Even though the contents of the individual exercises are based on one another, you can start with any of the exercises by using the appropriate templates.
4.1 Exercise 1: RFC-to-File
In the first exercise you will use your own ABAP program to call a remote-enabled function module that transfers the entered material master data via the RFC adapter to the XI system. Once there, data is converted to the XI XML format and stored as a file. To keep things simple, the file is created directly on the file system of the XI server. Later, you will see what changes are necessary to store the file per FTP on another machine.
Although the file technically remains on the XI system, from a logical viewpoint you will configure the receiving file adapter for System B. The communication in this integration scenario is asynchronous because no business response is returned after sending the material data. The roles of System A and B, as well as the adapters used in this exercise, are schematically illustrated in Figure 4.1.
4.1.1 Basic Principles
Because this book does not focus on development of ABAP programs and remote-enabled function modules, we will only give you a basic explanation of the used program and the function module. You can get an appropriate transport with the function module and the program for 20 participants and 1 instructor from the book's web page and implement it in your System A. For implementing the transport, consult your landscape administrator, if necessary.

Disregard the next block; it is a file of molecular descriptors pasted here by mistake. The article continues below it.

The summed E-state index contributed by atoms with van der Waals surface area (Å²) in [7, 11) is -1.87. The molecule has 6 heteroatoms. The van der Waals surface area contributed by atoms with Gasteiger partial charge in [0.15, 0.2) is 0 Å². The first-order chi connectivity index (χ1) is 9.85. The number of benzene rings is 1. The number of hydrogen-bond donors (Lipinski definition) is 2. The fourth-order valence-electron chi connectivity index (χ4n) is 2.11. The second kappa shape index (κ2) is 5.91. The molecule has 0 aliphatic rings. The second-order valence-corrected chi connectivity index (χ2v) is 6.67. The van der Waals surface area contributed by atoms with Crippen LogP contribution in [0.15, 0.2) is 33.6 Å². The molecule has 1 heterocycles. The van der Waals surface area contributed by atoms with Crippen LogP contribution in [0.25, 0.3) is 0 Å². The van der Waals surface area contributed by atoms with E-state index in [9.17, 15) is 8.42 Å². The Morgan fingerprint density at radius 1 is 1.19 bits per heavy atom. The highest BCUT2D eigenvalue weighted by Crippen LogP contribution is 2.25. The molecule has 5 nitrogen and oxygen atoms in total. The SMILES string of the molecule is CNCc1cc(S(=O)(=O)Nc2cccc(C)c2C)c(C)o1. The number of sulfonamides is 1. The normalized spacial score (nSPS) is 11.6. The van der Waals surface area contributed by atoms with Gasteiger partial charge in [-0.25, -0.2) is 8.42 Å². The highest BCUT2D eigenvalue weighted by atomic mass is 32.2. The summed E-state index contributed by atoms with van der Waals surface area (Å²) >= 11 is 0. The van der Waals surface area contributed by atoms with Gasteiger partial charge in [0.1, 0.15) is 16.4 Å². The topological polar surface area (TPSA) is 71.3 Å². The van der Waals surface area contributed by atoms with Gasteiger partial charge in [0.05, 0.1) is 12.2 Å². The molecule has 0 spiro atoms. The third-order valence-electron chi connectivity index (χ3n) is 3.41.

If you want to create the program and the function module yourself, you will find the corresponding sample source code in Appendix A of this book.
First, log on to the client of System A as the user SYS_A-##, where ## is your participant number. There, you can view the remote-enabled function module using the Function Builder in Transaction SE37. Select the function module Z_RFM_MATERIALINPUT.
You will see that from the function module's point of view the parameters are only imported and no value is returned. This is one of the two prerequisites for asynchronous communication from a sending RFC adapter.
Except for the interface definition, the function module does not contain any ABAP code. This means that the function module is used as a kind of dummy that forwards the transferred data to SAP XI and serves as the definition of an interface. The information about where the data transferred to the function module is to be forwarded is contained in the calling program.
The program Z_PROG_MATERIALINPUT_##, which you can find together with the function module in the same transport request and that you can view in Transaction SE38, has two functions:
- First, it accepts the basic material master data that will be used to create a new material in System B.
- Second, it calls the function module (described earlier) with the parameters listed in Table 4.1.
The calling of these parameters is explained in the second exercise, in Section 4.2.
In this call, two things need to be mentioned, in particular:
- The remote-enabled function module is called in a specific destination (i.e., in the system behind this RFC connection). In the case of the destination SystemA_Sender-##, this is the XI system, so the values transferred to the function module are forwarded to the XI system.
- The second aspect is the call in the background that causes the communication to be asynchronous.